Everyone Likes Chocolate
She frosts the last layer of the three-layered cake, and she hears his key in the door. The first layer is for her, a guiltless cloud of angel food. The second is for the baby- allergen free, organic, and all natural. The third and smallest layer teeters on the top for the man. She doesn’t know what to call him anymore. He is not her friend, nor is he her lover; he is not even her fiancé. He is the father to the baby strapped to her chest in a sling, flailing his tiny hands, trying to get a taste of the frosting. She doesn’t even know what kind of cake he likes, so she just made him chocolate.
The man walks in and waits a moment for a kiss that doesn’t come. He sets the mail down on the coffee table, littered with unopened bills and a book on spontaneous combustion.
He doesn’t ask her about dinner. They haven’t eaten together in months. She’s got her hands full, and since he can fend for himself, he is off her to-do list.
He takes the plant off the top of the fridge and sets it in the sink, turns on the water. “Fuck,” he says, as he hits his funny bone on the corner of an open cabinet.
“This apartment is too goddamn small for us now. There’s no room for the baby to crawl around. I can’t do another year without heat and air conditioning.” She licks the melting frosting off the knife and leaves it in the sink.
“I know,” he says. “It’s a booby-trap.”
“It’s a bath night, you know.”
He lets out a gust of air, cracks a double IPA. “Alright, let’s get the baby in the bath now. The football game starts in half an hour.”
“That counts as two beers, you know. That’s your limit. Now I’ll have to take the baby for a ride if he can’t get to sleep. It really sucks that I always have to do it.”
“I got the car washed today.”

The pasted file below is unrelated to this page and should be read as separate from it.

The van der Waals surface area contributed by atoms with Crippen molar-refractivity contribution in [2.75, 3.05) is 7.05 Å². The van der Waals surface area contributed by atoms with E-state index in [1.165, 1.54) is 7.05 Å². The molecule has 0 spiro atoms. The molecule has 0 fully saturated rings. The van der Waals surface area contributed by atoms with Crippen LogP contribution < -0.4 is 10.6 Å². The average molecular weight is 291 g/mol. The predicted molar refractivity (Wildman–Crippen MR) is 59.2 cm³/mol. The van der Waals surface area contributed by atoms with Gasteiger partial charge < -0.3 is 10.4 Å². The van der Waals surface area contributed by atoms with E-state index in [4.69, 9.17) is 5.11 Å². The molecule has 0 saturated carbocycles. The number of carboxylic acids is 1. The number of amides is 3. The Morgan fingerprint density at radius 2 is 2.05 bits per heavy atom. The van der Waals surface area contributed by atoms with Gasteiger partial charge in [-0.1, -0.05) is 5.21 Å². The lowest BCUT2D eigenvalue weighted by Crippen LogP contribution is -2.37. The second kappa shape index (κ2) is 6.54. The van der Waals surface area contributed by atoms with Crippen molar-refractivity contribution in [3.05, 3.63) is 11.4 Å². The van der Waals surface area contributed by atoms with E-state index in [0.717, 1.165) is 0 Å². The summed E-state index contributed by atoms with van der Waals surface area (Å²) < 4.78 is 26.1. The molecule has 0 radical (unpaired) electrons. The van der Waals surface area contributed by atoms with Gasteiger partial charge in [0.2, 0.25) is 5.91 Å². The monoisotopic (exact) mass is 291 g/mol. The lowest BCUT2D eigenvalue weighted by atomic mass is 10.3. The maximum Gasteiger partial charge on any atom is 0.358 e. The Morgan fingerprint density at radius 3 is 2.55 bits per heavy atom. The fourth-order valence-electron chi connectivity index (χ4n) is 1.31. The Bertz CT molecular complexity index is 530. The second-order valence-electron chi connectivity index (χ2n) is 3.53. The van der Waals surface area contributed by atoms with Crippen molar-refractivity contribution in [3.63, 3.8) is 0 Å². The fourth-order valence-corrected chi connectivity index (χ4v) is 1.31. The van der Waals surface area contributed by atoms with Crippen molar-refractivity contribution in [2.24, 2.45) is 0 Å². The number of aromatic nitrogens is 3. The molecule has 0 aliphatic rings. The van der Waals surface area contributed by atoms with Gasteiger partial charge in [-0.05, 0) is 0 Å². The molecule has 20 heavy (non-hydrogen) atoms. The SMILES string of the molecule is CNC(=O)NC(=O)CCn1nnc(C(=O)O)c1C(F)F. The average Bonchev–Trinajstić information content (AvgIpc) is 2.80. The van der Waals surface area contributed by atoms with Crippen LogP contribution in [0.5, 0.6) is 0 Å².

She walks toward the bathroom, slips the baby out of the sling, removes his diaper with one hand. “Did you take it to that place where the water stinks like sewage?”
“No. The one at the gas station.” He stops at the edge of the tub, pulls a clump of her hair out of the drain, plugs it up, turns the water on.
She hands him the naked baby, closes the bathroom door behind them. “Did you at least put a few bucks in the tank?”
She undresses. He looks away. She narrows her eyes at him, every cell of her body crying out to be seen.
She steps into the bath and nestles the baby in her lap.
“Do you need anything from the store?” He kneels next to the tub.
“Come on, do you really need to go to the store again?” She knows he goes to the store for two reasons. To get away from her and to get more beer. “I don’t need anything. And if I do, I’ll get it myself.”
“I’ll take the baby, so you can have some alone time.”
She turns off the water with her foot, exposing one of her legs, the only part of her that hasn’t been ravaged by motherhood.
He stares at her feet, and she recalls the nightly foot rubs he provided during her pregnancy. He would kiss her toes, paint her toenails, and even put on her shoes when she could no longer reach. He always said she had beautiful feet.
“Honey, you need to wash between your toes. You’ve got some dirt in there.”
Her feet slide under the surface; she grabs her toes and squeezes hard.
He washes the baby in a few swipes of his skilled fingers. She recalls when he first touched her, how she was surprised at the cleanliness of his fingernails. It was her first time in the hands of a man who makes his living with his mind. He rinses the baby and swaddles it in a towel, leaving her alone in the bathroom.
She sinks underwater, listening to the quiet sounds of her own body.
The front door opens and then slams shut.
She wraps a towel around her head, saunters into the kitchen naked, and she opens the kitchen window with the broken screen.
She tosses the chocolate cake out the window. All over the car.
She never cared much for clean.
Carrie Lynn Hawthorne is a writer and mother from Pasadena, CA. You can find more of her work in Sunlight Press, Cultural Daily, Flash: The International Short-Short Story Magazine, and many more.